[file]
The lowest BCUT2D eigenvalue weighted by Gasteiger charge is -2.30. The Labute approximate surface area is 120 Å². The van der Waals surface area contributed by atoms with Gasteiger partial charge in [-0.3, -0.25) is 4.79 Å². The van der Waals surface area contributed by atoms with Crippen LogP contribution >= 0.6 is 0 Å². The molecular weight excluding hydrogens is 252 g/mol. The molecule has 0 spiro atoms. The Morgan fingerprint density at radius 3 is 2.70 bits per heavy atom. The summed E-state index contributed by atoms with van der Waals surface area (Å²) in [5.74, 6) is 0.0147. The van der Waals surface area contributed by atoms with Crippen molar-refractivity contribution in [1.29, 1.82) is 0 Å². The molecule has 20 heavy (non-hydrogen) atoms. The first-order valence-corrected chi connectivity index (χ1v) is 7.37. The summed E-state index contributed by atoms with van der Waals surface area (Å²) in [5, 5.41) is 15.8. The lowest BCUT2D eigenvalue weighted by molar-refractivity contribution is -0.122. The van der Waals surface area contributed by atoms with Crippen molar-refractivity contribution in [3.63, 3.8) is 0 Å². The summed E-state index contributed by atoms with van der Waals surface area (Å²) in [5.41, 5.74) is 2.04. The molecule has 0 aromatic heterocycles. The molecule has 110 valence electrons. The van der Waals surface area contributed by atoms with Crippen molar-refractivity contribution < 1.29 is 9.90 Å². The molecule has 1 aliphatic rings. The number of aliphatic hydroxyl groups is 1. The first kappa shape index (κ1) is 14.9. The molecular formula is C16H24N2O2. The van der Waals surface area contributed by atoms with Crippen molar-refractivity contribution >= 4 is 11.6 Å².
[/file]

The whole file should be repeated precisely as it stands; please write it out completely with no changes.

The lowest BCUT2D eigenvalue weighted by Gasteiger charge is -2.30. The Labute approximate surface area is 120 Å². The van der Waals surface area contributed by atoms with Gasteiger partial charge in [-0.3, -0.25) is 4.79 Å². The van der Waals surface area contributed by atoms with Crippen LogP contribution >= 0.6 is 0 Å². The molecular weight excluding hydrogens is 252 g/mol. The molecule has 0 spiro atoms. The Morgan fingerprint density at radius 3 is 2.70 bits per heavy atom. The summed E-state index contributed by atoms with van der Waals surface area (Å²) in [5.74, 6) is 0.0147. The van der Waals surface area contributed by atoms with Crippen molar-refractivity contribution in [1.29, 1.82) is 0 Å². The molecule has 20 heavy (non-hydrogen) atoms. The first-order valence-corrected chi connectivity index (χ1v) is 7.37. The summed E-state index contributed by atoms with van der Waals surface area (Å²) in [5, 5.41) is 15.8. The lowest BCUT2D eigenvalue weighted by molar-refractivity contribution is -0.122. The van der Waals surface area contributed by atoms with Crippen molar-refractivity contribution in [3.63, 3.8) is 0 Å². The summed E-state index contributed by atoms with van der Waals surface area (Å²) in [5.41, 5.74) is 2.04. The molecule has 0 aromatic heterocycles. The molecule has 110 valence electrons. The van der Waals surface area contributed by atoms with Crippen molar-refractivity contribution < 1.29 is 9.90 Å². The molecule has 1 aliphatic rings. The number of aliphatic hydroxyl groups is 1. The first kappa shape index (κ1) is 14.9. The molecular formula is C16H24N2O2. The van der Waals surface area contributed by atoms with Crippen molar-refractivity contribution >= 4 is 11.6 Å².